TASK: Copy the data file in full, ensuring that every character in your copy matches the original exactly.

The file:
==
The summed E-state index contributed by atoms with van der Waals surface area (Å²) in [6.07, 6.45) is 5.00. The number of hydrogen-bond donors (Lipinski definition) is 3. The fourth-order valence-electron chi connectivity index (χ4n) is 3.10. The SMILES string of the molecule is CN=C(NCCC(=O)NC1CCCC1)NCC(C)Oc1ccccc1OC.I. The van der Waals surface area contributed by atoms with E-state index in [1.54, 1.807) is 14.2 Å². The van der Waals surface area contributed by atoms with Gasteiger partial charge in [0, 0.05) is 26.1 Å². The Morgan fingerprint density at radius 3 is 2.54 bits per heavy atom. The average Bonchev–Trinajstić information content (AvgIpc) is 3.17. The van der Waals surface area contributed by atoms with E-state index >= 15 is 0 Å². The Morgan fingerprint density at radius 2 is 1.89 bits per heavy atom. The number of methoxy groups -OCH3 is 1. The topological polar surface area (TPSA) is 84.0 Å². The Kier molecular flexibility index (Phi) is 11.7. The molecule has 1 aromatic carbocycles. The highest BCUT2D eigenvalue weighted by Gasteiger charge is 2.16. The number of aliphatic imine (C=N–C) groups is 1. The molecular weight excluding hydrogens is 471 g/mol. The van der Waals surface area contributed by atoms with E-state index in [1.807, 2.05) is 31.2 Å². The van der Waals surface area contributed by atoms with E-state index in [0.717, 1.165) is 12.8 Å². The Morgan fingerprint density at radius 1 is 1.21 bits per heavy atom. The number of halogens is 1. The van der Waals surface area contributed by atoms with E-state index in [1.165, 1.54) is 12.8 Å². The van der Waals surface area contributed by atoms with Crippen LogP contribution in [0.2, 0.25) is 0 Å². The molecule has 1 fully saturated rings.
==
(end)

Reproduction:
The summed E-state index contributed by atoms with van der Waals surface area (Å²) in [6.07, 6.45) is 5.00. The number of hydrogen-bond donors (Lipinski definition) is 3. The fourth-order valence-electron chi connectivity index (χ4n) is 3.10. The SMILES string of the molecule is CN=C(NCCC(=O)NC1CCCC1)NCC(C)Oc1ccccc1OC.I. The van der Waals surface area contributed by atoms with E-state index in [1.54, 1.807) is 14.2 Å². The van der Waals surface area contributed by atoms with Gasteiger partial charge in [0, 0.05) is 26.1 Å². The Morgan fingerprint density at radius 3 is 2.54 bits per heavy atom. The average Bonchev–Trinajstić information content (AvgIpc) is 3.17. The van der Waals surface area contributed by atoms with E-state index >= 15 is 0 Å². The Morgan fingerprint density at radius 2 is 1.89 bits per heavy atom. The number of methoxy groups -OCH3 is 1. The topological polar surface area (TPSA) is 84.0 Å². The Kier molecular flexibility index (Phi) is 11.7. The molecule has 1 aromatic carbocycles. The highest BCUT2D eigenvalue weighted by Gasteiger charge is 2.16. The number of aliphatic imine (C=N–C) groups is 1. The molecular weight excluding hydrogens is 471 g/mol. The van der Waals surface area contributed by atoms with E-state index in [1.807, 2.05) is 31.2 Å². The van der Waals surface area contributed by atoms with E-state index in [0.717, 1.165) is 12.8 Å². The Morgan fingerprint density at radius 1 is 1.21 bits per heavy atom. The number of halogens is 1. The van der Waals surface area contributed by atoms with E-state index in [1.165, 1.54) is 12.8 Å². The van der Waals surface area contributed by atoms with Crippen LogP contribution in [0.2, 0.25) is 0 Å². The molecule has 1 fully saturated rings.